Cavs’ superstar LeBron James spoke at length about the officiating and the calls he felt were not called against Golden State.
“I think for me the worst thing is when I actually go and talk to the ref and they say, ‘It was nothing,'” James said at shootaround Wednesday (h/t ESPN).
“Like I go over (and say to the official), ‘You didn’t see that?’ ‘No I didn’t think it was anything. It was no call. No foul.’ That’s the worst for me. If he says, ‘I missed that one’ or ‘maybe I wasn’t in the right position,’ but when you see the ref right there on the baseline looking at the whole play and you go up to him and he says there’s no call multiple times in crunch time? That’s the frustrating part. And for me it’s even more frustrating because I know how I’m officiated at times.”
According to the league, Warriors forward Kevin Durant fouled James twice with less than 30 seconds to go in the fourth quarter and Cleveland down 95-92, but the fouls were not called by the officials.
The league issues a “Last Two Minute Report” as a public review of officiating for games that were within three points at any time in the last two minutes of the fourth quarter or the last two minutes of any overtime period during the 2017-18 season, but players, James included, have slammed the procedure.
The report “serve as a mechanism of accountability to our fans and the media who fairly seek clarifications after our games,” according to the league.
James was critical of it last year.
“I’m not a fan of the two-minute report,” James said of the report.
“I think it discredits what the referees are doing for 48 minutes. If that’s the case, you might as well do a 48-minute report. “It’s not fair to the referees that you only talk about the final two minutes of the game and not the first 46. There’s plays that’s missed, there’s plays that called throughout 48 minutes that don’t get talked about.”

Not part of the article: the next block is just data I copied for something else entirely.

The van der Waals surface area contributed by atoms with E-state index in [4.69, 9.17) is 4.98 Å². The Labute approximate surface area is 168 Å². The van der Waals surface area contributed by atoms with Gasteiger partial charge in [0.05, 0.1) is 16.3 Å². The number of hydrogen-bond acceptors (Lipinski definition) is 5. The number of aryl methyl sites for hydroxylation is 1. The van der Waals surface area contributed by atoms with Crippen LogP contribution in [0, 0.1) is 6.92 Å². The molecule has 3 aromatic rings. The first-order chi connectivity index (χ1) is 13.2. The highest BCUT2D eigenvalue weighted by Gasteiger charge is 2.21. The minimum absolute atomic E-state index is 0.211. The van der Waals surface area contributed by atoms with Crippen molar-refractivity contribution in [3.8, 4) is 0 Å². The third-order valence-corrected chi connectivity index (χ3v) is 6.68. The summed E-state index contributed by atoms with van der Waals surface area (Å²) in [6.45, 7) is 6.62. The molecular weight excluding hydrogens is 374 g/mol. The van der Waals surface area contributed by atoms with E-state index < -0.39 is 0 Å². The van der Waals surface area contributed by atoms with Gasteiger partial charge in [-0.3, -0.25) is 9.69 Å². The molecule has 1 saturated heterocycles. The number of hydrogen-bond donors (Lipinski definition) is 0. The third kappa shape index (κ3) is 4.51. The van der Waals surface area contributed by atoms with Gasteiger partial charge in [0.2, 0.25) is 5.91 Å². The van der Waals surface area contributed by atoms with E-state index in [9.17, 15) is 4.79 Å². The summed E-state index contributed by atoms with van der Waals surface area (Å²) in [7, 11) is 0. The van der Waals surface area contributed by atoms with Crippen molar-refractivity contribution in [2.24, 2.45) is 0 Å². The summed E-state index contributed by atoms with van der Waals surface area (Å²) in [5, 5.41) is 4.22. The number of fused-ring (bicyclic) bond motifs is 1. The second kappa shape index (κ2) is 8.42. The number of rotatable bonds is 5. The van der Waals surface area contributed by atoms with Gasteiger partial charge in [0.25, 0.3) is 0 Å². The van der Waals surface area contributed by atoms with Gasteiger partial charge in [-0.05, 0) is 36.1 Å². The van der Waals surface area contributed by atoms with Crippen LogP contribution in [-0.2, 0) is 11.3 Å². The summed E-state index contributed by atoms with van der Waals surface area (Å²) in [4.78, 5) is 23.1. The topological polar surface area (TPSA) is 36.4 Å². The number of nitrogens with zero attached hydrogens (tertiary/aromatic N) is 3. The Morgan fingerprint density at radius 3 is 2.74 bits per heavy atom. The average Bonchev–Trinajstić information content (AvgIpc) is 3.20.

James was also unsure if giving more control to the league’s replay center in Secaucus, New Jersey could be a remedy.
“I don’t know,” James said of the idea.
“That’s something we got to all discuss but at the end of the day, there’s nothing you can do about it. Like I said after the game, what are you going to do about it? I mean, it’s nothing you can do about it. You got three referees that’s there that’s been in the heat of the game all game and we’re allowing someone that’s thousands and thousands of miles away to make a call that can be (a) bang-bang (decision) because they have a different camera or whatever the case may be. If the ref can see it, they know the call. They know what the call is. But, whatever.”
Cavs Expected to Waive and Stretch J.R. Smith
According to Cleveland.com’s Chris Fedor, the Cavs plan to stretch his contract over the next three years.
Smith played in only 11 games during the 2018-19 season as the Cavs veered towards a youth movement.
Cavs’ Larry Drew Discusses Brandon Knight’s Play of Late
The Cleveland Cavaliers knew that when they acquired Brandon Knight in a trade deadline deal with the Houston Rockets, that they were acquiring a player that may be a ways away from returning to form.
Knight, who missed the entire 2017-2018 season and appeared in only 14 games this season due to a torn ACL, has been showing signs of a return to form in his short stint with the Cavs, and it has caught the attention of Cavaliers’ head coach Larry Drew.
“I know what he’s gone through over a period with the injury and trying to come back from it,” Drew said of Knight, according to Joe Vardon of The Athletic.
“I know what he’s capable of doing. I know what type of player he is. He’s a fierce competitor. Not only does he do it from an offensive end, but defensively, he’s a tough kid. That addition in our lineup gives us a little versatility as far as we can move people around. … And I know how bad he wants to get back to the Brandon Knight of old. Certainly if he can get back to that, you guys are going to see a terrific player.”
Blazers Acquire Rodney Hood
Hood heads over to Portland for a pair of 2nd round picks, one in 2021 and another in 2023, Nik Stauskas, and Wade Baldwin, according to ESPN’s Adrian Wojnarowski.
“Rodney is an accomplished NBA player that brings versatility, shot making and depth to our perimeter and will fit seamlessly into our culture and style of play,” Blazers president of basketball operations Neil Olshey said in an official team statement.
Hood, 26, has poured in 12.2 points, 2.5 rebounds and two assists per game this season for Cleveland.
Hood had to agree to the trade because he signed a one-year, $3.4 million qualifying offer last summer with Cleveland, which granted him veto rights.
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